Tom 8, Nr 5 (2023)
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Artykuł przeglądowy / Review article
Żywienie kliniczne w onkologii / Clinical nutrition in oncology

Biuletyn Polskiego
Towarzystwa Onkologicznego

2023, tom 8, nr 5, 377–384

© Polskie Towarzystwo Onkologiczne

ISSN: 2543–5248, e-ISSN: 2543–8077

Anemia in cancer patients: addressing a neglected issue – diagnostics and therapeutic algorithm

Konrad Tałasiewicz1Aleksandra Kapała12
1Department of Oncology Diagnostics, Cardio-Oncology and Palliative Medicine, Maria Sklodowska-Curie National Research Institute of Oncology, Warsaw, Poland
2Department of Clinical Nutrition, Maria Sklodowska-Curie National Research Institute of Oncology, Warsaw, Poland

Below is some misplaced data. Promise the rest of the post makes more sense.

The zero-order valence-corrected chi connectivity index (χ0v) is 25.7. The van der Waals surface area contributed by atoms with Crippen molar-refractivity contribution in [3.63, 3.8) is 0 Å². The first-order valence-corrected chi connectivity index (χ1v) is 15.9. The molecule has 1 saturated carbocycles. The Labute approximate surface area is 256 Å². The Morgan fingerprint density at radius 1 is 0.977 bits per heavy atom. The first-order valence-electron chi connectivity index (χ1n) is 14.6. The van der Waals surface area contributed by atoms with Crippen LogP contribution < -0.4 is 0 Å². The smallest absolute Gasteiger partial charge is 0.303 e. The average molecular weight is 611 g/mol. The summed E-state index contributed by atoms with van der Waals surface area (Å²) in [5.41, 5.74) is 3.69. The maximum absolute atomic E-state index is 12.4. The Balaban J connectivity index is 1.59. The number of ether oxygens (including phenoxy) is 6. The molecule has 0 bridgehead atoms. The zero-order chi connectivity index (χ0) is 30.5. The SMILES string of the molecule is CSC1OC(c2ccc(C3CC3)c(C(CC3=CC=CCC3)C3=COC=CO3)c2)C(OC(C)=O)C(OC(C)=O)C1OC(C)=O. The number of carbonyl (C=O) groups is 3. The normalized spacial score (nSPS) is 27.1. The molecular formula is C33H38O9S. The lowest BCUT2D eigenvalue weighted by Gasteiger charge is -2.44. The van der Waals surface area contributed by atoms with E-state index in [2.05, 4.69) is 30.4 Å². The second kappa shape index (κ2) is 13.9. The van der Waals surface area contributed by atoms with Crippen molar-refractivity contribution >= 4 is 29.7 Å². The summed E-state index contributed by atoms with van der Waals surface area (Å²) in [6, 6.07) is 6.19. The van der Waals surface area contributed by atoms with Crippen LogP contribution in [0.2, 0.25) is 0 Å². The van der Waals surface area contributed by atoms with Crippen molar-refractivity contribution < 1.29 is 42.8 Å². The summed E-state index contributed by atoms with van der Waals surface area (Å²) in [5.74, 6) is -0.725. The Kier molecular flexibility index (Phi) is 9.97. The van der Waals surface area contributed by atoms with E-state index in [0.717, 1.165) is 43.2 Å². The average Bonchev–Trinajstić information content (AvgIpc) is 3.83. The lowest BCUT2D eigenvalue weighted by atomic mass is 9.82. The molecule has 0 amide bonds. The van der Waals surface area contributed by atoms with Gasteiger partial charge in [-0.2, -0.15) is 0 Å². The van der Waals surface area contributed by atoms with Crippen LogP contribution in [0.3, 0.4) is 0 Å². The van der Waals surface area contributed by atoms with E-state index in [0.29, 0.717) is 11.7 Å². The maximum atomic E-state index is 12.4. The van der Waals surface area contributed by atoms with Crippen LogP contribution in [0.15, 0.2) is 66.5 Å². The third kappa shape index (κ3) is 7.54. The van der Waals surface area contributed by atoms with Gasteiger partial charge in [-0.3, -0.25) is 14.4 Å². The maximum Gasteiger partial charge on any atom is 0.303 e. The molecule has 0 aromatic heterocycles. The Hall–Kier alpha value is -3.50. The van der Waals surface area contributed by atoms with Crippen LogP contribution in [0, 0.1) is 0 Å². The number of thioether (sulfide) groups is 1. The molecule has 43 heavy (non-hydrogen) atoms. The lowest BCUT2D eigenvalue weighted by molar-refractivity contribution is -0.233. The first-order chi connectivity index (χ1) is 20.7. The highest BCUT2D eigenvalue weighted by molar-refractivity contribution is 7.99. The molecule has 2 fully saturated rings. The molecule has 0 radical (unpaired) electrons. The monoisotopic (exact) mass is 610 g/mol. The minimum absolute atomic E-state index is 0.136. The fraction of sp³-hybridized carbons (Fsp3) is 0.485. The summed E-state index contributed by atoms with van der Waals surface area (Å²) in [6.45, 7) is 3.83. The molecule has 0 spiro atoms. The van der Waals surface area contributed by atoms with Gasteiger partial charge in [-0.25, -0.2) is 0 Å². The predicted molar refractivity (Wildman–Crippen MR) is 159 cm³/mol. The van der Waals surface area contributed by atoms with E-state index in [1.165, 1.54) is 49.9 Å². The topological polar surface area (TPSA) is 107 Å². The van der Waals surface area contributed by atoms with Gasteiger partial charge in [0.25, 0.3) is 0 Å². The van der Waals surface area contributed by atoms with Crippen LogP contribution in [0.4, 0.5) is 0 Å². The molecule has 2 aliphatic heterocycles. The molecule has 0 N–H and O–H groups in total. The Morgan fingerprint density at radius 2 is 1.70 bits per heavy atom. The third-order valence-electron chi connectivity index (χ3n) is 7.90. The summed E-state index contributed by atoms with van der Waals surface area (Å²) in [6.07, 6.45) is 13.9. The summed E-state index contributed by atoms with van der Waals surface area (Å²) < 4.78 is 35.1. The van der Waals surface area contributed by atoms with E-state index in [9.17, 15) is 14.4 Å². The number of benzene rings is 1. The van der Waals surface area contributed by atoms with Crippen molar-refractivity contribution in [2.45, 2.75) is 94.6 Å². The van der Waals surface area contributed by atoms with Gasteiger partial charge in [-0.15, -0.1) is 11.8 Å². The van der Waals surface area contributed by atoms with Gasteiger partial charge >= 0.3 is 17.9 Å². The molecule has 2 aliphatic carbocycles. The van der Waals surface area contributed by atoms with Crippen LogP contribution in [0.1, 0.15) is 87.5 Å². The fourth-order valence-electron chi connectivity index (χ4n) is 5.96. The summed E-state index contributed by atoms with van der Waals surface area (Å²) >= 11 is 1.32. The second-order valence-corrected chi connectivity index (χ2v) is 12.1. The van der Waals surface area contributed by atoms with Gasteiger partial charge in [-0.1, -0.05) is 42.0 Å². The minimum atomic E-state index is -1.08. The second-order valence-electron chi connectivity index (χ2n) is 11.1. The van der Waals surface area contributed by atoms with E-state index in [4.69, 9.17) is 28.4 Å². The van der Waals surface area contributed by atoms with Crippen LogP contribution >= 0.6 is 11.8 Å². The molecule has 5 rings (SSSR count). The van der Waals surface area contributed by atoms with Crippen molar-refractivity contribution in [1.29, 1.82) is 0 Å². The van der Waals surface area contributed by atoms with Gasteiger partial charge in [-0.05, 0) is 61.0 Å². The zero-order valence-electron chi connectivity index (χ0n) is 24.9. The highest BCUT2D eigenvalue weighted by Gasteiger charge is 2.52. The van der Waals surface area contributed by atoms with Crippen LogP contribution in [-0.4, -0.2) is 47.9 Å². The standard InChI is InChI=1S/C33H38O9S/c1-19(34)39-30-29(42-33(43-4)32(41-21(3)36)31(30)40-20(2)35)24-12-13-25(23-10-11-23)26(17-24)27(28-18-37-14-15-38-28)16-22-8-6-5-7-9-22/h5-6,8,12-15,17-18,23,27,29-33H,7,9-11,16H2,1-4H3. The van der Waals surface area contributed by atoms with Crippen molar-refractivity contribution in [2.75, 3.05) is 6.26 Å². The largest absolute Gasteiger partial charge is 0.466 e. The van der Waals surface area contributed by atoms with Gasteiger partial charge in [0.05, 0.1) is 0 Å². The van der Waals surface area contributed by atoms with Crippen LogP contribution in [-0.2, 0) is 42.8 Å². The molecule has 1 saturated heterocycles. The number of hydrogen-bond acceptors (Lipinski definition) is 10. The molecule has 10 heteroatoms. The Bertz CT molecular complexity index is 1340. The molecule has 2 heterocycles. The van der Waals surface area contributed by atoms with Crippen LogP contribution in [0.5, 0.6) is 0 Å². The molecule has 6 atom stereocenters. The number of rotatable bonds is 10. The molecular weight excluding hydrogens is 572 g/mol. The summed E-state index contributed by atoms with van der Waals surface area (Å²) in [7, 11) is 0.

Cancer-related anemia (CRA) continues to be a critical concern despite advancements in oncology treatments. The prevalence of anemia varies from 30% to 90%, impacting the quality of life and prognosis of cancer patients. While CRA is often attributed to antineoplastic therapies, it can also result from the disease itself. Inflammation and the iron regulatory hormone hepcidin play significant roles in CRA pathogenesis. Treatment-induced anemia caused by chemotherapy, tyrosine kinase inhibitors (TKIs) and immunotherapy, pose additional challenges. Intravenous (IV) iron has emerged as an effective treatment option for CRA, overcoming limitations associated with oral iron supplementation. Combining IV iron and ESAs enhances treatment outcomes. Future directions involve exploring ESA safety and their immunomodulatory effects. Transfusions provide quick relief but might impact prognosis and immune response. Other considerations include incorporating physical activity and exploring hepcidin-directed therapy. In conclusion, CRA management necessitates a multifaceted approach to address deficiencies, optimize therapies and improve patient outcomes.